Private individuals who know of specific instances of insider trading may be eligible for a reward from the Securities and Exchange Commission. However, the SEC has awarded relatively few rewards to whistleblowers for insider trading information because the criteria for determining rewards are broad, vague and not subject to challenge in court.
The Securities Exchange Act of 1934 authorizes the Securities and Exchange Commission to award a bounty to a whistleblower for information that leads to the recovery of a penalty for insider trading. That reward may not exceed 10 percent of the actual recovery. There is no requirement that whistleblowers receive any reward.
Both the decision to give a reward to a whistleblower for insider trading information and the amount, if any, is entirely up to the SEC.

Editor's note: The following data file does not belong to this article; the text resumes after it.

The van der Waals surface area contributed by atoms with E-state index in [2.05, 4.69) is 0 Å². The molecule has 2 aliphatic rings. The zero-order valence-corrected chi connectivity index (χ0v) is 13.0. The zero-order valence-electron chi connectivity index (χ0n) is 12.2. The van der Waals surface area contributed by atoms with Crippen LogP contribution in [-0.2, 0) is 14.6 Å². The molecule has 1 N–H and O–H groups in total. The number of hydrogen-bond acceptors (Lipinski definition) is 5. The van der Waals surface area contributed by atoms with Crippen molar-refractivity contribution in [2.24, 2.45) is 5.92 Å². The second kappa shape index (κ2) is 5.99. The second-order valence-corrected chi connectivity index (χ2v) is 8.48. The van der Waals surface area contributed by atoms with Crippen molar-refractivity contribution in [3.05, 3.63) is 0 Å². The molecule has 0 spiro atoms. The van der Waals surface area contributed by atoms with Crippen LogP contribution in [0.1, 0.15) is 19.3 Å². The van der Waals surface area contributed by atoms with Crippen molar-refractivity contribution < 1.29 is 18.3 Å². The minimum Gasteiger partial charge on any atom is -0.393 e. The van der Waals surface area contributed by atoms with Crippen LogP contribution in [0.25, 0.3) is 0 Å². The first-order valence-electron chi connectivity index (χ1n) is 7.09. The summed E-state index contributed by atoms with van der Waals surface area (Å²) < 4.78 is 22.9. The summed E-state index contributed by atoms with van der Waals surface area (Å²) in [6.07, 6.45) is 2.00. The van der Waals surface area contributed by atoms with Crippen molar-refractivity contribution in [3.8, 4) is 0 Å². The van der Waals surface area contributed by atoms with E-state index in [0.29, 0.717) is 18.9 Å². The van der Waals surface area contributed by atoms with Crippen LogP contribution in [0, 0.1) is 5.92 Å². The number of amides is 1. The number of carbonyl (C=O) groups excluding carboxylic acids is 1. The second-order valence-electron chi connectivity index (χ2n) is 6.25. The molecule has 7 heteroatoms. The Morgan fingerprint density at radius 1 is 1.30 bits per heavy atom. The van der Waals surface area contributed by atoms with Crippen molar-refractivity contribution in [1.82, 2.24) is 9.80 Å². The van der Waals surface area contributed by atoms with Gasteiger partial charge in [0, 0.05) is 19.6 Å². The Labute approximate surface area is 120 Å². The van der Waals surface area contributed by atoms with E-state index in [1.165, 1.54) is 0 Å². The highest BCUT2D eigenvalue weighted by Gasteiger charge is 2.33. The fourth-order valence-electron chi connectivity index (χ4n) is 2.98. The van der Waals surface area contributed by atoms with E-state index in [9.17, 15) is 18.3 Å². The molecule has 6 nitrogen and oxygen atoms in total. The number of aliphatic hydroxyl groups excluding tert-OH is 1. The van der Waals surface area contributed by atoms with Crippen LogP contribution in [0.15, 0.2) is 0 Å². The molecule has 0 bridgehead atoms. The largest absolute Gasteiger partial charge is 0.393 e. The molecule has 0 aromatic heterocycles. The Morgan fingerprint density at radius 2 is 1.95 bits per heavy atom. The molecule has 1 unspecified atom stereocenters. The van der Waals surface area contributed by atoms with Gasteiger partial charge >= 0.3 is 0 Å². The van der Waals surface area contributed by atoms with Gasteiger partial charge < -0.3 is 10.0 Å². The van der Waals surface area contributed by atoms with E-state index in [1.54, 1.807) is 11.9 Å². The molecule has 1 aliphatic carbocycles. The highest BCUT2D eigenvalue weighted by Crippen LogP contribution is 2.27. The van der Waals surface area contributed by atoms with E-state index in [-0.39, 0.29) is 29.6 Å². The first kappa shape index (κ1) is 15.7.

As a result of the Bernard Madoff Ponzi scheme that cost investors billions and public outrage that the SEC ignored whistleblower information, Congress and the SEC are considering whether to amend the Securities Exchange Act to create a new SEC whistleblower reward program for information leading to the recovery of a civil penalty from any violator of the federal securities laws, not just insider trading violations. SEC Inspector General H. David Kotz has recommended that an amended Securities Exchange Act provide specific criteria for awarding bounties.
Erika A. Kelton, a partner with Phillips & Cohen LLP, advocated in a letter published in the Financial Times that Congress include in an amended law a mechanism that would force the SEC to investigate and pursue all substantive complaints from whistleblowers. Without such a requirement, Ms. Kelton said, a new SEC reward program would be pointless. The action-forcing mechanism in the False Claims Act is one reason “qui tam” (whistleblower) lawsuits have been so effective in uncovering and stopping fraud against the government.
If you are aware of a major violation of federal securities laws and would like to discuss your options with an attorney, please contact us.